News › Weekly Alert Article
The Dangers of Interpreting Tax Concessions
Taxand South Africa investigates the dangers of interpreting tax concessions. Taxpayers in tax favourable industries often receive income in the form of interest from a variety of sources including, but not limited to:
- Interest on money in foreign bank accounts
- Interest on so-called escrow accounts
- Interest earned on money lent on fixed deposit
- Interest earned on late payments
- Interest earned in terms of any incentive schemes
- Interest earned on SARS' refunds
- Interest earned on retention fees
The question that fails to be resolved is whether the interest income is so directly connected to the qualifying activity (such as mining, farming or other qualifying activities) that the interest income falls within the tax concession applicable to the qualifying activity.
Quite often taxpayers in tax-favoured industries are inclined to disregard the space between what the statute provides and what they think the statute should provide. For example, taxpayers will contend that when a statute provides an exemption for income derived from a particular qualifying activity it implicitly authorises an exemption for interest associated with that income. The strict rule of interpretation, on the other hand, suggests that the statutory text should be extra-ordinarily clear before such an implication may be made.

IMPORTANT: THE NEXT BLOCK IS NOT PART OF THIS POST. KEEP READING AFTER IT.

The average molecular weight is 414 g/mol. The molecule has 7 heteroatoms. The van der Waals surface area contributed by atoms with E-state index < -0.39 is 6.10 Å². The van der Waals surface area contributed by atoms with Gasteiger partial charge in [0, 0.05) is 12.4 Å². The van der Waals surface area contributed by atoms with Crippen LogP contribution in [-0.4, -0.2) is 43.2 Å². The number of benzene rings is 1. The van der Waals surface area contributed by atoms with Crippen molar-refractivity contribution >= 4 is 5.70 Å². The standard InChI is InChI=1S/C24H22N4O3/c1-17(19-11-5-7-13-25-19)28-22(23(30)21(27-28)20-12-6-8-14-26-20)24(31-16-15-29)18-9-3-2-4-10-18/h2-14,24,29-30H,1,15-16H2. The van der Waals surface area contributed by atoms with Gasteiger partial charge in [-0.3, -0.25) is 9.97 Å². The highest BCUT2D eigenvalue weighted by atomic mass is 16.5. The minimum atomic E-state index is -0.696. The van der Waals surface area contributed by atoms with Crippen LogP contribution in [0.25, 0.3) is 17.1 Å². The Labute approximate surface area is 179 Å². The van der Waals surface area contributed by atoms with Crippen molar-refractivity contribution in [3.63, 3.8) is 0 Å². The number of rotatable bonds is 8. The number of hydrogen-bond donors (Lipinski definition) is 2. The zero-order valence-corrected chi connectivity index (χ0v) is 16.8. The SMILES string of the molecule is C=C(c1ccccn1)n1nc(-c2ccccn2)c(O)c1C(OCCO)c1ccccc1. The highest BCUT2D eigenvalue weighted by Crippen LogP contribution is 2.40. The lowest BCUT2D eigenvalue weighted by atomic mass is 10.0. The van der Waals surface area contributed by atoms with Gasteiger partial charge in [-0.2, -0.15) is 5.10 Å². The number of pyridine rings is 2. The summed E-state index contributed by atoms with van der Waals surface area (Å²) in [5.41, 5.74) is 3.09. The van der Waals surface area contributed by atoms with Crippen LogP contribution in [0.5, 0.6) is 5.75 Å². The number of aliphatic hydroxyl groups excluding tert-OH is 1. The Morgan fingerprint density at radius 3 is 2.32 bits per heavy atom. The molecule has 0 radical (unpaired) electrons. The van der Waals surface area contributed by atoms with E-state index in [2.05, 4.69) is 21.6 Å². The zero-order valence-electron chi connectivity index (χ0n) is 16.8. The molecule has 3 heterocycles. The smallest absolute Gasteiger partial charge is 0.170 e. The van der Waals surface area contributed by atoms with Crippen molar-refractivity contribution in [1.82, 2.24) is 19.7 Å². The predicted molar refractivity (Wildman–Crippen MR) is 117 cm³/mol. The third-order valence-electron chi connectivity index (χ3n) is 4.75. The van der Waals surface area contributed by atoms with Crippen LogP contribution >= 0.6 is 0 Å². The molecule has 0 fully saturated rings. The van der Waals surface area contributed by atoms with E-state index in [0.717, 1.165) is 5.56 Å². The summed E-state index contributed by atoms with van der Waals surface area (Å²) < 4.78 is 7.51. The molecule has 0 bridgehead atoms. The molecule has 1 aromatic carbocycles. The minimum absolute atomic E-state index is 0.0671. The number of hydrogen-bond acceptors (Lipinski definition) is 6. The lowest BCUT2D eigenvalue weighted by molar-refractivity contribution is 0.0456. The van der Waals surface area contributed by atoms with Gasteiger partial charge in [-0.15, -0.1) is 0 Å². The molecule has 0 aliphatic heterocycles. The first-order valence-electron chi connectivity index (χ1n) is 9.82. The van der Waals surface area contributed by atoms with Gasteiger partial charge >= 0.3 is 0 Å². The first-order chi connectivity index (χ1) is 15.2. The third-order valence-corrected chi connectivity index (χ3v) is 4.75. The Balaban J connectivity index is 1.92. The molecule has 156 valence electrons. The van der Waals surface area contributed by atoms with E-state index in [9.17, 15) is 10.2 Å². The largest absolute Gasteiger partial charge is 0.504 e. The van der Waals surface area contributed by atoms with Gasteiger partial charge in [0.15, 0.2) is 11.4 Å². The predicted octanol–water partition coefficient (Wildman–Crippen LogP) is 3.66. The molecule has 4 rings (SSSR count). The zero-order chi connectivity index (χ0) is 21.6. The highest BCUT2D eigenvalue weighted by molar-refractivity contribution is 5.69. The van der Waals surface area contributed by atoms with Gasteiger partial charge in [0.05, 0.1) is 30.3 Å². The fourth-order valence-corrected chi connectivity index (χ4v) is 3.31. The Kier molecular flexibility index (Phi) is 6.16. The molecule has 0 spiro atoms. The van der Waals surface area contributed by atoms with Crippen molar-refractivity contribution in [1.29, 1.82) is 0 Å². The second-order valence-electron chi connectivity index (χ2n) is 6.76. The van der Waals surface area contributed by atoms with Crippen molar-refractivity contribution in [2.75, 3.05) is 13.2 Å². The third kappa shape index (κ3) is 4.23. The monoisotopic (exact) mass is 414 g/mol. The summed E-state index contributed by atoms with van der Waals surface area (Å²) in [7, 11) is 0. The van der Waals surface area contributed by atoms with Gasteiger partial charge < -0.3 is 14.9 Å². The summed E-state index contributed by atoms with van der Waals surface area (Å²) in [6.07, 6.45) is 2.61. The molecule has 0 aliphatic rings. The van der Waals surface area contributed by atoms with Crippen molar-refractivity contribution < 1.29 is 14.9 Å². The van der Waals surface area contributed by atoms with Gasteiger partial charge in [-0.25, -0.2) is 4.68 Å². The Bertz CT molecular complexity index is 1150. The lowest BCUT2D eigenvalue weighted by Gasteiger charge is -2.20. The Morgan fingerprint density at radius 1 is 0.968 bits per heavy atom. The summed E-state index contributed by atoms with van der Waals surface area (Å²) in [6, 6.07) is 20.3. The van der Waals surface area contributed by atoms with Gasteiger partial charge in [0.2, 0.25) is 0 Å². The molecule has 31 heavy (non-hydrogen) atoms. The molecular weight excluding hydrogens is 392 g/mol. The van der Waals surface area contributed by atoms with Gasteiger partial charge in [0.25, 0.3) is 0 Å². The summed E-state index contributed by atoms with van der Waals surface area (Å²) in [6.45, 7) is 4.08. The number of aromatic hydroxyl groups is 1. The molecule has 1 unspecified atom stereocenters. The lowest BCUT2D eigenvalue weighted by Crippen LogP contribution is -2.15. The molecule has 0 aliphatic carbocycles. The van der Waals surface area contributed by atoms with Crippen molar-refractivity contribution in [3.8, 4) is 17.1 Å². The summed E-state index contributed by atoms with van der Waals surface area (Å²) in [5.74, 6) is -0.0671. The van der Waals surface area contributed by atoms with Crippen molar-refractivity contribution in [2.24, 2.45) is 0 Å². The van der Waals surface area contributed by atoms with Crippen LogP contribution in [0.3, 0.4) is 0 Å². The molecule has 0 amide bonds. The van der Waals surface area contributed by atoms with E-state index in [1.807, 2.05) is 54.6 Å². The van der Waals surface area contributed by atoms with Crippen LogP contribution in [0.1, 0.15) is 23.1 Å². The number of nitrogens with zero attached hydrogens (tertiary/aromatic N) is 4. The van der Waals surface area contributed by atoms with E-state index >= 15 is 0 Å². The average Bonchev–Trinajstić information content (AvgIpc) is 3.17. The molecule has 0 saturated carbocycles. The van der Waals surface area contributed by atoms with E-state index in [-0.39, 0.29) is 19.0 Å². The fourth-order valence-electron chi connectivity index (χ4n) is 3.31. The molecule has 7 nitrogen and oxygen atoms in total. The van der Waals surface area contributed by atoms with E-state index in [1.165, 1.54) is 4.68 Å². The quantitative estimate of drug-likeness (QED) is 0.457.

Taxpayers operating in tax-favoured industries should not assume that all incremental revenue streams are necessarily covered by the tax concession applicable to the industry in which they operate. Corporations should test each revenue stream against the wording of the statutory text and operate on the basis that unless the tax concession is clearly expressed that they will have a difficult time convincing a court that the tax concession is clearly implied.